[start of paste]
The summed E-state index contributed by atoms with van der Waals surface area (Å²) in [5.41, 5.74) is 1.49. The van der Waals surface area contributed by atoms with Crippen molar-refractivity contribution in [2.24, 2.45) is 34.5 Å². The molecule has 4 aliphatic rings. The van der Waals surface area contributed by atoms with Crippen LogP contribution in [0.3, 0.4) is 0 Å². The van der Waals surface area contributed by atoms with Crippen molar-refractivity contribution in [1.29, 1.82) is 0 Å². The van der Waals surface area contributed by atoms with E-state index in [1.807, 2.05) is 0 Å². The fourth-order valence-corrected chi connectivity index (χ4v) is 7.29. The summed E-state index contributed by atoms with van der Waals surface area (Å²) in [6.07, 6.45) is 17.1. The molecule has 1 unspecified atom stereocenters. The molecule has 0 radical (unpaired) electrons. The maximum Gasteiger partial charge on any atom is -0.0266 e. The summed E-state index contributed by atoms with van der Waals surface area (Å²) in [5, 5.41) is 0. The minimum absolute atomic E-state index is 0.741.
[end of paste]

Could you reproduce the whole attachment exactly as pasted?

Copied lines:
The summed E-state index contributed by atoms with van der Waals surface area (Å²) in [5.41, 5.74) is 1.49. The van der Waals surface area contributed by atoms with Crippen molar-refractivity contribution in [2.24, 2.45) is 34.5 Å². The molecule has 4 aliphatic rings. The van der Waals surface area contributed by atoms with Crippen LogP contribution in [0.3, 0.4) is 0 Å². The van der Waals surface area contributed by atoms with Crippen molar-refractivity contribution in [1.29, 1.82) is 0 Å². The van der Waals surface area contributed by atoms with E-state index in [1.807, 2.05) is 0 Å². The fourth-order valence-corrected chi connectivity index (χ4v) is 7.29. The summed E-state index contributed by atoms with van der Waals surface area (Å²) in [6.07, 6.45) is 17.1. The molecule has 1 unspecified atom stereocenters. The molecule has 0 radical (unpaired) electrons. The maximum Gasteiger partial charge on any atom is -0.0266 e. The summed E-state index contributed by atoms with van der Waals surface area (Å²) in [5, 5.41) is 0. The minimum absolute atomic E-state index is 0.741.